As many of you already know, I’m a drone in the cube world of a help desk at a major metropolitan monolithic corporation. I’ve been at this desk for over seven-and-a-half years, and I’ve been at others for over five years before that. I’ve worked desktop support, been the only support guy for an office, and even tried to hold together a bunch of old computers scattered across nine offices in the middle of North Dakota. So you can rest assured that I know of which I speak.
So, with the background put aside, let me welcome you to the first of a new series of occasional features here at Lathropworld: stories from the front lines of support.
IT is a curious concept in corporate cultures, and, for that matter, in the rest of the world where technology is used and supported. As a unit, we’re trusted with the responsibility to design, configure, test, install, support, and retire hardware and software that, in many cases, the business doesn’t realize it needs yet. But, because we don’t actually actively make money for the business by either selling products or services to customers, we’re expected to do things on a shoestring budget because, frankly, no one has actually figured out how to effectively make a realistic argument about the impact we can make to the bottom line.
Our business units within the companies we serve are frequently organized like the rest of the business, which really means that we’re inherently inefficient because IT doesn’t operate like sales, or R&D or any other corporate structure. Especially when companies look at an item, say, like a desk phone, and expect it to be supported exactly the same way that their computer monitor, laptop, cell phone, and internet-connected fancy-schmancy specialized single-purpose testing equipment is. We have a wide-range of people with different, very specific skills that may just sit around for untold periods of time because the things they support are working just exactly as designed and expected. But we all know that in the corporate world, that’s inefficient.
But let’s look at the help desk, because in any organization, this is the point of contact for the business with their own IT teams. If you want something added to your computer, you call the help desk. If your computer’s broken, you call the help desk. If you want to get software that you want to do a certain task, but don’t know if it’s even available, you call the help desk.
And that’s where I come in.
I’m good at support. I’m very good at support. Ask me to write a macro, or come up with anything more than a simple script to automate one task, or ask me to write a program or code a webpage, or create a pivot table in Excel that has lookups on multiple spreadsheets, and I’ll just blink at you vacantly. But tell me that your mouse is jumpy, or the screen flickers, or the phone doesn’t give you a dial tone, and I can either fix your problem or route your issue to someone who does. That’s what the help desk does.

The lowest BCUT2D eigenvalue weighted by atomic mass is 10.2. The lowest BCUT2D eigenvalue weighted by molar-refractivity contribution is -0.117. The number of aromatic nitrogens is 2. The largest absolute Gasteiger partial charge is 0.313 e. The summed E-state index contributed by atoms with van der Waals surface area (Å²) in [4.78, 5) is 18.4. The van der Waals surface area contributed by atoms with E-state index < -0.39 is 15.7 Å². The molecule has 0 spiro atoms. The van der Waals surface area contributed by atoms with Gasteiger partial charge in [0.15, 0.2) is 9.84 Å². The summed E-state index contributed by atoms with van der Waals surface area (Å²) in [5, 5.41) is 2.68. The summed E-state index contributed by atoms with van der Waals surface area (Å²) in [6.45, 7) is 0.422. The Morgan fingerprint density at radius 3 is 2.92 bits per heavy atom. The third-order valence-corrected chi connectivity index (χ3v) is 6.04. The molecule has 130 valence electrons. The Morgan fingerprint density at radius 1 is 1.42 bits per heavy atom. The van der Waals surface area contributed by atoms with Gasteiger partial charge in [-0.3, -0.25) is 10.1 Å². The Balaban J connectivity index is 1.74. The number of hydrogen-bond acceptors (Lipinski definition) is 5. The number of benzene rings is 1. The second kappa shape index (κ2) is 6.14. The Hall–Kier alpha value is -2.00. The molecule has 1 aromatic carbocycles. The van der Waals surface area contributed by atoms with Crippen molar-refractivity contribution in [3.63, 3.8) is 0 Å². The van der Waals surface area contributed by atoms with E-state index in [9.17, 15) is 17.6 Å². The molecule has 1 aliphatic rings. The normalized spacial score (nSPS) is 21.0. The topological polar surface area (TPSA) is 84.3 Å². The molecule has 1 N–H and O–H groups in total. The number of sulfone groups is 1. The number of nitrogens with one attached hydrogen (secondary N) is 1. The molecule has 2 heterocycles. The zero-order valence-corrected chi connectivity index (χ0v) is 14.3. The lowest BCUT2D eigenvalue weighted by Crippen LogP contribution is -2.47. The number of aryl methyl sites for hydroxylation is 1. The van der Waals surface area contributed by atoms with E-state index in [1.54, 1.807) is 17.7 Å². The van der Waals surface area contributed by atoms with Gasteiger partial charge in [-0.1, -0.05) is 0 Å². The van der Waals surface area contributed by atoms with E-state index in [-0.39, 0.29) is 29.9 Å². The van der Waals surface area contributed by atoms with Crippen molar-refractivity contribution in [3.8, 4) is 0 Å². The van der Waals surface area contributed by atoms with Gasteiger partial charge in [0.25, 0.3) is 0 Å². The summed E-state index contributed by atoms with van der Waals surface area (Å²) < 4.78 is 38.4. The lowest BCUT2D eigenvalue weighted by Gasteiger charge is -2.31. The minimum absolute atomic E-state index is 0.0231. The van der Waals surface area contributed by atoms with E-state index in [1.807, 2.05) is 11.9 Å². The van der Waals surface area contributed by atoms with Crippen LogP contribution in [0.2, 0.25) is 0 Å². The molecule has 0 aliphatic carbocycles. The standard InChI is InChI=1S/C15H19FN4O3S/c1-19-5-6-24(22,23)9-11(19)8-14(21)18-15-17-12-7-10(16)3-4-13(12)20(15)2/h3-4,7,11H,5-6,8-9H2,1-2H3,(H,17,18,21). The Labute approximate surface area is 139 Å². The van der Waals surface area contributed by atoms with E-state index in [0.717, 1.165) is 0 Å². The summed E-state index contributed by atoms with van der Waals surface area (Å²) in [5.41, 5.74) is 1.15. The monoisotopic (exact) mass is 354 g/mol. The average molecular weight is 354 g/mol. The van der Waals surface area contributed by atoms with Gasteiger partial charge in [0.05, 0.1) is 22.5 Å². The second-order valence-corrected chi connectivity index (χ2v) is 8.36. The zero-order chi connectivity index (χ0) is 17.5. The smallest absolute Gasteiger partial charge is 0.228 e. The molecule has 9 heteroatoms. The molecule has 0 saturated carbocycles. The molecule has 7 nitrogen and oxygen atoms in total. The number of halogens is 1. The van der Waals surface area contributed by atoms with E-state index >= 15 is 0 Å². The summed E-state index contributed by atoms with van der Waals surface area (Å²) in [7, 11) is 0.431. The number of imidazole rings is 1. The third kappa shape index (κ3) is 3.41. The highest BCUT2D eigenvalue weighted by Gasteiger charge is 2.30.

And as with any organization, we have rules. We need to maintain an order within our group and by extension to the other groups in IT we work with so that things can get done efficiently. The rules let us track your problem, know who should be doing what, and document things we’ve done before so we can do them again.
We also have had to come up with ways to measure what we do and how effectively we do it, because the business keeps asking why we need fifteen bajillion people coding java in the back room like a bunch of over-caffeinated monkeys. See, they get these calls and ads from mega support companies that say they can support our systems better and cheaper than we can. And for some reason, the people who get the calls and ads are extremely gullible and receptive to this crap. The problem is that we designed and have been supporting those systems and can fix it faster than anyone, especially anyone who’s halfway across the globe.
So, unfortunately, we measure our performance with a bunch of numbers–mere quantities and percentages that are supposed to tell non-techie people what it is we do. And the corporate folks look at the numbers like they’re a budget, analyzing them like sales figures or how much the building is costing us. Except that what we do reaches into every aspect of their financial report–people, equipment, gained efficiency from software and systems, and even the ability to give people an alternative to jumping on a plane for a meeting. But you can’t measure that. Not as well as you should, because all IT shows up as is a cost, except that it’s not, because the sale that was just made because the sales person had an iPad showing our product offerings and offered the ability to just tap the screen to make our shipping monkeys send out a box with product in it was the result of our group’s effort.
And here’s the real problem–it won’t improve until you really get a tech person in a company as a CIO (not a business person), and they eventually become CEO. And that ain’t gonna happen, because the best option for CIO from the help desk ranks just got outsourced…
I’ll ramble on with this topic and stories from IT from time to time. Check back for more.
See you tomorrow.